RECENT STUDIES1-4 indicate that the heritability of many adult-onset diseases, such as Alzheimer disease (AD), cardiovascular disease (CVD), and type 2 diabetes mellitus, is less than 40% and in the same range as the heritability of life span. These emerging findings suggest that noninherited environmental factors play a major causal role in age-related diseases and indicate limitations in applying information on common genetic polymorphisms to the diagnosis, treatment, and prevention of major diseases of aging. However, such limitations do not negate the importance of genetic research in understanding the molecular mechanisms of aging and its diseases. The identification of mutations in familial AD, Parkinson disease (PD), and other diseases has given important insights into the mechanisms in the more common sporadic forms of these diseases. Furthermore, comparative studies5 of aging have identified signal transduction pathways that regulate resistance to cellular damage and longevity in organisms ranging from yeast to mammals. These recent findings set the stage for developing new drugs to prevent multiple age-related diseases.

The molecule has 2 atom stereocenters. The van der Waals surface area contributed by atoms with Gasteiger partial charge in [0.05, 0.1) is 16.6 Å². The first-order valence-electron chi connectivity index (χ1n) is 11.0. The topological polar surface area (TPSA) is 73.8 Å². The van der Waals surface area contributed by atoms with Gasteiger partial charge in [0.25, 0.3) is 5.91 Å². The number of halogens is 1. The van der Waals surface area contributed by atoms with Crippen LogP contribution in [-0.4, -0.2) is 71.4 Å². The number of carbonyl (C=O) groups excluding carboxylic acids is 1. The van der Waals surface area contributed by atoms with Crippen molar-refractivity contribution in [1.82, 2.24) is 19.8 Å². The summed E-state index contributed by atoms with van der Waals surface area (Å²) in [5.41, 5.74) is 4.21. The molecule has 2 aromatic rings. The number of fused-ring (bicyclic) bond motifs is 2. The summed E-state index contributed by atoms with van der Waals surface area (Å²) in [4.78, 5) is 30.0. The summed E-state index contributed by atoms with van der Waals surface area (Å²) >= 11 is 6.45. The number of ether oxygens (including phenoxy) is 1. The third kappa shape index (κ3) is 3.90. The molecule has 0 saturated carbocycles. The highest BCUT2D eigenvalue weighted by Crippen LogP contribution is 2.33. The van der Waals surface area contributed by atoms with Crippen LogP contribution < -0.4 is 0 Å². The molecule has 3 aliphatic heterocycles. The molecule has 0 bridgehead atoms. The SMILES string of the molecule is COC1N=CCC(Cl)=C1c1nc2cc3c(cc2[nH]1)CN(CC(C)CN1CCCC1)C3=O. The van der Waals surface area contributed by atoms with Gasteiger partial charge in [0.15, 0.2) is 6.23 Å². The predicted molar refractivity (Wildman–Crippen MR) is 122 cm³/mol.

Longo VD, Finch CE. Genetics of Aging and Diseases: From Rare Mutations and Model Systems to Disease Prevention. Arch Neurol. 2002;59(11):1706–1708. doi:10.1001/archneur.59.11.1706
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